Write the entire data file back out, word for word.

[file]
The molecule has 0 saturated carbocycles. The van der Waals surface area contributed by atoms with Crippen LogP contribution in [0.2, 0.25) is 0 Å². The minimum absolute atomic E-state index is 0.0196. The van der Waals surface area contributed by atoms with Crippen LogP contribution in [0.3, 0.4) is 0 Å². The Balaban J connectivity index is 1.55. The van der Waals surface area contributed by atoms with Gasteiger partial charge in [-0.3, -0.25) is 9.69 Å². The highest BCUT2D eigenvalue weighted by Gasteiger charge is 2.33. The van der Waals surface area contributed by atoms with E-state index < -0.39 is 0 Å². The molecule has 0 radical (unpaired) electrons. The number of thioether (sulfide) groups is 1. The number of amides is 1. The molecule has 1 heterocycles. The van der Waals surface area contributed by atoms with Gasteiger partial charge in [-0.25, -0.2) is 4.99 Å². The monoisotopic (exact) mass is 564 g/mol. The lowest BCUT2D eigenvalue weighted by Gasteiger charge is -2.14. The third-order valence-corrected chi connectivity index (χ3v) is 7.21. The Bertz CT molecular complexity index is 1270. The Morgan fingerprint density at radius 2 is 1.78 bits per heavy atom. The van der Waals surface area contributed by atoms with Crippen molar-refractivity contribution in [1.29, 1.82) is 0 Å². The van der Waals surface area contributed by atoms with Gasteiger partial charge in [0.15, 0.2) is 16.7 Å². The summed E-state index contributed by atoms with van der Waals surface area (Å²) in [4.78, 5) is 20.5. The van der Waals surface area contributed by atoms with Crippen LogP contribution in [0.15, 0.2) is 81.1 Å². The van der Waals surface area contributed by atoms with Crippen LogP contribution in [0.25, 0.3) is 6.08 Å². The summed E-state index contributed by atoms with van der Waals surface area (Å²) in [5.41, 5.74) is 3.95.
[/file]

The molecule has 0 saturated carbocycles. The van der Waals surface area contributed by atoms with Crippen LogP contribution in [0.2, 0.25) is 0 Å². The minimum absolute atomic E-state index is 0.0196. The van der Waals surface area contributed by atoms with Crippen LogP contribution in [0.3, 0.4) is 0 Å². The Balaban J connectivity index is 1.55. The van der Waals surface area contributed by atoms with Gasteiger partial charge in [-0.3, -0.25) is 9.69 Å². The highest BCUT2D eigenvalue weighted by Gasteiger charge is 2.33. The van der Waals surface area contributed by atoms with E-state index < -0.39 is 0 Å². The molecule has 0 radical (unpaired) electrons. The number of thioether (sulfide) groups is 1. The number of amides is 1. The molecule has 1 heterocycles. The van der Waals surface area contributed by atoms with Gasteiger partial charge in [-0.25, -0.2) is 4.99 Å². The monoisotopic (exact) mass is 564 g/mol. The lowest BCUT2D eigenvalue weighted by Gasteiger charge is -2.14. The third-order valence-corrected chi connectivity index (χ3v) is 7.21. The Bertz CT molecular complexity index is 1270. The Morgan fingerprint density at radius 2 is 1.78 bits per heavy atom. The van der Waals surface area contributed by atoms with Crippen molar-refractivity contribution in [1.29, 1.82) is 0 Å². The van der Waals surface area contributed by atoms with Gasteiger partial charge in [0.15, 0.2) is 16.7 Å². The summed E-state index contributed by atoms with van der Waals surface area (Å²) in [4.78, 5) is 20.5. The van der Waals surface area contributed by atoms with Crippen LogP contribution in [0.15, 0.2) is 81.1 Å². The van der Waals surface area contributed by atoms with Crippen LogP contribution in [0.25, 0.3) is 6.08 Å². The summed E-state index contributed by atoms with van der Waals surface area (Å²) in [5.41, 5.74) is 3.95.